Our research explores watershed management practices and hydrological and ecological processes that affect water quality and quantity in headwater watersheds. We focus on runoff generation processes, hydrologic transport and storage, forest ecosystems, and water-soil-biogeochemical interactions. A recent commentary in Nature Sustainability describes why this basic science understanding of how water moves and is cycled within forested headwater watersheds is central to sustainable water management.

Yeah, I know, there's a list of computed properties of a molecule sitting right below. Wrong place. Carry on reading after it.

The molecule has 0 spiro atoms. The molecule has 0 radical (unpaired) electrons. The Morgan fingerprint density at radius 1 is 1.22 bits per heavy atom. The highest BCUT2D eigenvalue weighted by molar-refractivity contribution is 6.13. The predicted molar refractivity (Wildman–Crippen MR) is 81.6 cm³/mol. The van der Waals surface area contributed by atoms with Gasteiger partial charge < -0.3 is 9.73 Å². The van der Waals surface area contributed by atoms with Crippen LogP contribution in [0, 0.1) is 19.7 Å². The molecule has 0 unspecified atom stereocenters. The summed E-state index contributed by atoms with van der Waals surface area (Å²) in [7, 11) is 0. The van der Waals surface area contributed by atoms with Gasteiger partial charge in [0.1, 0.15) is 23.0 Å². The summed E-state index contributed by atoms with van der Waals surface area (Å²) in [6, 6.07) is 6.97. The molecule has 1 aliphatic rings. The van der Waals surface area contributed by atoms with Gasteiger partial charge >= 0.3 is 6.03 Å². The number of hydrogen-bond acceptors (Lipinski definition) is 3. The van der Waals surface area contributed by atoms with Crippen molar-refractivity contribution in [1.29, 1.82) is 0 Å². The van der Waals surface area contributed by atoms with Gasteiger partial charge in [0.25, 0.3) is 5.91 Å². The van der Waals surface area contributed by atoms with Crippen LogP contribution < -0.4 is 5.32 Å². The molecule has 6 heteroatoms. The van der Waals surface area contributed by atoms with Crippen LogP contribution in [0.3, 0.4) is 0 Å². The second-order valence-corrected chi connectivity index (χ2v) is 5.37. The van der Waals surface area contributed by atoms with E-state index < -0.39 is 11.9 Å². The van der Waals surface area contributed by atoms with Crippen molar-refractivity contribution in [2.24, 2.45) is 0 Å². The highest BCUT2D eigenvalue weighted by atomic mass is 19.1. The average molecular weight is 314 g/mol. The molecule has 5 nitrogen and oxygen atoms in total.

Our research is heavily field-based, but we often use models to interpret field observations, generate hypotheses, and make predictions. This type of research is of global, national, and local importance since headwaters occupy most of the landscape, are often sensitive to disturbance and adverse impacts, and are the major contributions to downstream rivers where most people live and use water. The overall goal of our research program is to develop better conceptualizations of watershed hydrological processes that can be used to develop predictive models (water quantity and quality), describe hydrologic interactions with biogeochemical systems, and support management decisions.